Write RNA back to DNA to see how the polymerase retrogrades

It is known that cells can copy DNA into a new set of DNA, and then enter a newly formed cell. Among them, a type of cellular "machines" called polymerases are involved. They can also construct RNA information, and the information copied from the central library of DNA can be "interpreted" as proteins more effectively. But the polymerase is believed to act only in the direction of DNA to DNA or DNA to RNA, thereby preventing RNA information from being rewritten back into the DNA central bank. Now, researchers have demonstrated for the first time that RNA can also be written back to DNA, which challenges the core laws of biology. Related papers were recently published in "Science Progress".

  "This work has opened the door to many studies and helped people understand that there is a mechanism in their cells that converts RNA information into DNA. Human polymerase can efficiently accomplish this task, but it also creates many problems." Richard Pomerantz, associate professor of biochemistry and molecular biology at Thomas Jefferson University, said this discovery shows that RNA information can be used as a template to repair or rewrite DNA.



  The Pomerantz team first studied an unusual polymerase, polymerase theta. Of the 14 DNA polymerases in mammalian cells, only 3 are responsible for most of the work of replicating the entire genome in preparation for cell division. The remaining 11 are mainly involved in detecting and repairing DNA strand breaks or errors.

  Generally, polymerase can repair DNA, but it will produce many errors or mutations. The researchers noticed that some of the "bad" properties of polymerase theta are shared with another type of enzyme, although the latter is more common in viruses-reverse transcriptase. For example, HIV reverse transcriptase is similar to DNA polymerase, but can bind RNA and read RNA back into the DNA strand.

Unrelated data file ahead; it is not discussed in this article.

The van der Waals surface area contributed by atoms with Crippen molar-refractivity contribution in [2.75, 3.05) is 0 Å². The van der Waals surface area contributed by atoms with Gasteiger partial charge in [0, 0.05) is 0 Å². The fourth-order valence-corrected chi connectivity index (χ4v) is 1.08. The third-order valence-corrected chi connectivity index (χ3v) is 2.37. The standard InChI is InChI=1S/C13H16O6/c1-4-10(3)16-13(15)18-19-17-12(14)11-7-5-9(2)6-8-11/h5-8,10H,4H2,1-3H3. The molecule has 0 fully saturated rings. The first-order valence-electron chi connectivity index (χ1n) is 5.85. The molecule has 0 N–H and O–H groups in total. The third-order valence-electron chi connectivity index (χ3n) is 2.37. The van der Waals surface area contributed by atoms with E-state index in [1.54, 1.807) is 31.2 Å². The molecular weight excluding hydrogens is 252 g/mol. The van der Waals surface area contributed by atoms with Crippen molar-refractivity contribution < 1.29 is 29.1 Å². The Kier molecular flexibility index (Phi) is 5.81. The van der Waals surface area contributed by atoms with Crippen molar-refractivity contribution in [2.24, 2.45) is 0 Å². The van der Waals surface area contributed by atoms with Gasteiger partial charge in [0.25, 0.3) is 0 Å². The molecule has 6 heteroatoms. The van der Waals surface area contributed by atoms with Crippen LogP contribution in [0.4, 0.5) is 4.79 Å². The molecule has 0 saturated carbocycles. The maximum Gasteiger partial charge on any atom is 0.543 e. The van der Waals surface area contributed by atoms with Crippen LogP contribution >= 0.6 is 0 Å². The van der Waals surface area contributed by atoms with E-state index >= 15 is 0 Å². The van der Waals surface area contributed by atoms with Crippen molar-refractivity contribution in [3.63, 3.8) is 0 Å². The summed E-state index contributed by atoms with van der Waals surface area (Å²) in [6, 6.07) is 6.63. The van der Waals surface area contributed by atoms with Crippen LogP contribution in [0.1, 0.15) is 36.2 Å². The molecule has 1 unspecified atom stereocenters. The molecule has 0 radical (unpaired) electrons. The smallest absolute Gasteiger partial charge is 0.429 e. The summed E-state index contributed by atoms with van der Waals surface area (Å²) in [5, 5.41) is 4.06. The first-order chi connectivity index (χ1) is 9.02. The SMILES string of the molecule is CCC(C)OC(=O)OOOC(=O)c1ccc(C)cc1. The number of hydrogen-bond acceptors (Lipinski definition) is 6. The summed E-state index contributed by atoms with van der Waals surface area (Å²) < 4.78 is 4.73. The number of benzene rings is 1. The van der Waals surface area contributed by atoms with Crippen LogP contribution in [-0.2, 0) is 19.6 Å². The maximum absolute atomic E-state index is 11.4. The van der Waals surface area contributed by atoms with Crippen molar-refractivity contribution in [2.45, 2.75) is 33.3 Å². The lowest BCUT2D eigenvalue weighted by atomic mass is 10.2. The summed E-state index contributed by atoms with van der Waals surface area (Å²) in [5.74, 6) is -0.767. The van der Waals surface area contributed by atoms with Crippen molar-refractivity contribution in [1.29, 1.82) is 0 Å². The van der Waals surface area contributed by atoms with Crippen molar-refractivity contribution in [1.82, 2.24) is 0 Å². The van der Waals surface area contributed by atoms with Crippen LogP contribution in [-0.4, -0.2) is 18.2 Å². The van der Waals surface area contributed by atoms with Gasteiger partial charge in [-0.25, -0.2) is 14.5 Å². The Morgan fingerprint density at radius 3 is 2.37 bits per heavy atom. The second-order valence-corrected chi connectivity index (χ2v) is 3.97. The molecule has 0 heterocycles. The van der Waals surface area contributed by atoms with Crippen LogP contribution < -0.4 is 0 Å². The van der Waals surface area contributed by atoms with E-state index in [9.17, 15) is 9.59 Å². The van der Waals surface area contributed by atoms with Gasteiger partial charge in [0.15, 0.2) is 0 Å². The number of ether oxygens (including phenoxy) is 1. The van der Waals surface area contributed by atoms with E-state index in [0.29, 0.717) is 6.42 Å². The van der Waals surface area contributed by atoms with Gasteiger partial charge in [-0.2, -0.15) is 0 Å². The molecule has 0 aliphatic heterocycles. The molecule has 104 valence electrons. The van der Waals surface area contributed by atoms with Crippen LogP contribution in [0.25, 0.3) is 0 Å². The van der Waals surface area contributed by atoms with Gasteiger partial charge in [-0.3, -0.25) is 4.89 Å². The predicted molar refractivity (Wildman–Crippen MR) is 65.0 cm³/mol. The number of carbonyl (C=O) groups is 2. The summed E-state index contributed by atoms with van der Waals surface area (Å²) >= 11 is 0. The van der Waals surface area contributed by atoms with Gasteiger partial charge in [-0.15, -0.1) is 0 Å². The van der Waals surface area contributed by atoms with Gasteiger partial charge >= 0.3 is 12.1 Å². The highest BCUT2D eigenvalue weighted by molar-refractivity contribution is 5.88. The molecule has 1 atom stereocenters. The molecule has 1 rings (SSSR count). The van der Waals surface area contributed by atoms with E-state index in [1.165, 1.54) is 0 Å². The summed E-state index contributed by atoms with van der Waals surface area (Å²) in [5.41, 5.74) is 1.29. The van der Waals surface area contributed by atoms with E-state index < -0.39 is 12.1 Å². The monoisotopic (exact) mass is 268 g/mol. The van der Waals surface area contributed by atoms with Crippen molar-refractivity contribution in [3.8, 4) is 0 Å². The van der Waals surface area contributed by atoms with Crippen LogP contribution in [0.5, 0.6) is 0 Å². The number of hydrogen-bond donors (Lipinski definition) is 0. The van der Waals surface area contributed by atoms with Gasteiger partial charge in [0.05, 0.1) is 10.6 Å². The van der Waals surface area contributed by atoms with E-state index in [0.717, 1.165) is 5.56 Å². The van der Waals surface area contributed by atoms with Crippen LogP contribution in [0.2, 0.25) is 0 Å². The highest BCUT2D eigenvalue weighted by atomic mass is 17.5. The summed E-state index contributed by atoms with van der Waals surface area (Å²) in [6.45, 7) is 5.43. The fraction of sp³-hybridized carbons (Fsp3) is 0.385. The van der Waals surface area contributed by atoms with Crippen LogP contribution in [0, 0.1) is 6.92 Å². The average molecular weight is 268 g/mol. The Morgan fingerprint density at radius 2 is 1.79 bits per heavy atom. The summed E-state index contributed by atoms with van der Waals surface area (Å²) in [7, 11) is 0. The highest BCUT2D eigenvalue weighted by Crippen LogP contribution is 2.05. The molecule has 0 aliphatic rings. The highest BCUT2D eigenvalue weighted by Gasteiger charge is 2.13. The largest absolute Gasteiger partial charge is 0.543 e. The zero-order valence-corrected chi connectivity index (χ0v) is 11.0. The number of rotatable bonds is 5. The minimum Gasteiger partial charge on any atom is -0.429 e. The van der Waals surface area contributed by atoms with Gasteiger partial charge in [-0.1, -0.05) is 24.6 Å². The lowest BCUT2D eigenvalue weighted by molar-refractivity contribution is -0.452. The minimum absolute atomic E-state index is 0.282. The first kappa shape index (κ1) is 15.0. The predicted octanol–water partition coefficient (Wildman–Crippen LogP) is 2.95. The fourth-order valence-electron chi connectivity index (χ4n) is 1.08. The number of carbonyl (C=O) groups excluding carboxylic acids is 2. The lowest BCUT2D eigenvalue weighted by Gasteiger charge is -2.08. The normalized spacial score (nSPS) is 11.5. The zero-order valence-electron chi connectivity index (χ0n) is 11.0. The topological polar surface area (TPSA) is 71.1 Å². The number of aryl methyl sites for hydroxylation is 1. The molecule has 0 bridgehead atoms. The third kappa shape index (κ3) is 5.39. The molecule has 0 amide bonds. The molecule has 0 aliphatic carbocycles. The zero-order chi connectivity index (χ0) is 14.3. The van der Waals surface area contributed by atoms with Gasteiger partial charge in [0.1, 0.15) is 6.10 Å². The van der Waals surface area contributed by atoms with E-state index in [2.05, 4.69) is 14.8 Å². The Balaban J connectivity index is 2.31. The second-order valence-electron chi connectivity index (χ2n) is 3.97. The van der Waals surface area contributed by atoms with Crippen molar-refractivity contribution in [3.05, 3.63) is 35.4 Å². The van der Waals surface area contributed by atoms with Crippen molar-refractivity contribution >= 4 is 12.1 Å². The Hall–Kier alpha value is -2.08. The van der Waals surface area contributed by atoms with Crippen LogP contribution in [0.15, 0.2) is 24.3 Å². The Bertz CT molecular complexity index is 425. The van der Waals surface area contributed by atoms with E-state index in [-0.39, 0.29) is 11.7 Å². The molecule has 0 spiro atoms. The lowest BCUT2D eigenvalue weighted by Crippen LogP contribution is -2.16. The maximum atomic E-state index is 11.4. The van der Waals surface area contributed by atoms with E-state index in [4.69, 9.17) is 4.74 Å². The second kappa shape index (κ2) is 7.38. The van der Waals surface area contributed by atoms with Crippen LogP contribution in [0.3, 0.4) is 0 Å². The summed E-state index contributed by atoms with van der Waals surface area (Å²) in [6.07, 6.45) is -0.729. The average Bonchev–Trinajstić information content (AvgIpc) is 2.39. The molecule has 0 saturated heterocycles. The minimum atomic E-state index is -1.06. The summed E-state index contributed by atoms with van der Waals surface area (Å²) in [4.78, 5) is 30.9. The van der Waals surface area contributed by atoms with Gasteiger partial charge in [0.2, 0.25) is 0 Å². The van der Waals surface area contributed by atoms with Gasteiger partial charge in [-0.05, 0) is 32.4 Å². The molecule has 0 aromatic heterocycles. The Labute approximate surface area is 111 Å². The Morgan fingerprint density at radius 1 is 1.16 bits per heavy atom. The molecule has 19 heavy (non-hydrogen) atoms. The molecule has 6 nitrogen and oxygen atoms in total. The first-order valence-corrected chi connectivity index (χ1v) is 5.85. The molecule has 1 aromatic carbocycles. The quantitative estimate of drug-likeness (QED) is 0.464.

Therefore, the researchers tested the relationship between polymerase θ and HIV reverse transcriptase and proved that polymerase θ can convert RNA information into DNA, and the effect is comparable to HIV reverse transcriptase. They said that polymerase θ is more efficient when using RNA templates to write new DNA information than when copying DNA in DNA, and it introduces fewer errors, indicating that this may be its main function in cells.

  After that, the team worked with researchers from the University of Southern California to use X-ray crystallography to define the structure of polymerase θ and found that this molecule can change its shape to fit larger RNA molecules. This feature is found in polymerases. Unique.

  "Our research shows that the main function of polymerase θ is to act as a reverse transcriptase." Pomerantz said, "In healthy cells, it may be used for RNA-mediated DNA repair. In unhealthy cells, such as cancer cells, Polymerase θ is highly expressed, which promotes the growth and drug resistance of cancer cells. It is exciting to understand how the activity of polymerase θ on RNA promotes DNA repair and cancer cell proliferation.” (Tang Yichen)


Author ;Zhao Yuhao

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